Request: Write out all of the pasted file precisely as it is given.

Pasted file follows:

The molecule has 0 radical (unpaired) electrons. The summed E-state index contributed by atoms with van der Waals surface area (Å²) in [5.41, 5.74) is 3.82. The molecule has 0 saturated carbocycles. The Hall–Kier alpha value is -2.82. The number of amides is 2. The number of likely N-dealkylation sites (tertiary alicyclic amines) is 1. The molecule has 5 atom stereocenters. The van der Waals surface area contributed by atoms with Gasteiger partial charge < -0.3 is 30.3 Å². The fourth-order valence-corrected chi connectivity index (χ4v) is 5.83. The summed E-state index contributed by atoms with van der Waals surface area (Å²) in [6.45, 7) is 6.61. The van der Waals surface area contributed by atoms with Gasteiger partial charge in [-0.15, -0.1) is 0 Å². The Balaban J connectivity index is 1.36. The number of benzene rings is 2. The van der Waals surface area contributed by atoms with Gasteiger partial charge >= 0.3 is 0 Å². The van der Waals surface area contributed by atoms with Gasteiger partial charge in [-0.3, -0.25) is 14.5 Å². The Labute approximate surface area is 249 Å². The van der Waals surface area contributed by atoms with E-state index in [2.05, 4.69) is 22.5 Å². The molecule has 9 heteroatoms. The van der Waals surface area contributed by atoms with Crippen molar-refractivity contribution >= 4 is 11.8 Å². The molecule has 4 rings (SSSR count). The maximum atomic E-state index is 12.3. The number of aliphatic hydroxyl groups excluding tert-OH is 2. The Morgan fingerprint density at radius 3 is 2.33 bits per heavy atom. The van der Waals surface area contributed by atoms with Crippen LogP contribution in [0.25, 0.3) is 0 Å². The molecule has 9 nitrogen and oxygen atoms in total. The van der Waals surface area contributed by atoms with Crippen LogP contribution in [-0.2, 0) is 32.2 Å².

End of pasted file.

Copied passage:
The molecule has 0 radical (unpaired) electrons. The summed E-state index contributed by atoms with van der Waals surface area (Å²) in [5.41, 5.74) is 3.82. The molecule has 0 saturated carbocycles. The Hall–Kier alpha value is -2.82. The number of amides is 2. The number of likely N-dealkylation sites (tertiary alicyclic amines) is 1. The molecule has 5 atom stereocenters. The van der Waals surface area contributed by atoms with Gasteiger partial charge < -0.3 is 30.3 Å². The fourth-order valence-corrected chi connectivity index (χ4v) is 5.83. The summed E-state index contributed by atoms with van der Waals surface area (Å²) in [6.45, 7) is 6.61. The van der Waals surface area contributed by atoms with Gasteiger partial charge in [-0.15, -0.1) is 0 Å². The Balaban J connectivity index is 1.36. The number of benzene rings is 2. The van der Waals surface area contributed by atoms with Gasteiger partial charge >= 0.3 is 0 Å². The van der Waals surface area contributed by atoms with Gasteiger partial charge in [-0.3, -0.25) is 14.5 Å². The Labute approximate surface area is 249 Å². The van der Waals surface area contributed by atoms with E-state index in [2.05, 4.69) is 22.5 Å². The molecule has 9 heteroatoms. The van der Waals surface area contributed by atoms with Crippen molar-refractivity contribution >= 4 is 11.8 Å². The molecule has 4 rings (SSSR count). The maximum atomic E-state index is 12.3. The number of aliphatic hydroxyl groups excluding tert-OH is 2. The Morgan fingerprint density at radius 3 is 2.33 bits per heavy atom. The van der Waals surface area contributed by atoms with Crippen LogP contribution in [0.25, 0.3) is 0 Å². The molecule has 9 nitrogen and oxygen atoms in total. The van der Waals surface area contributed by atoms with Crippen LogP contribution in [-0.2, 0) is 32.2 Å².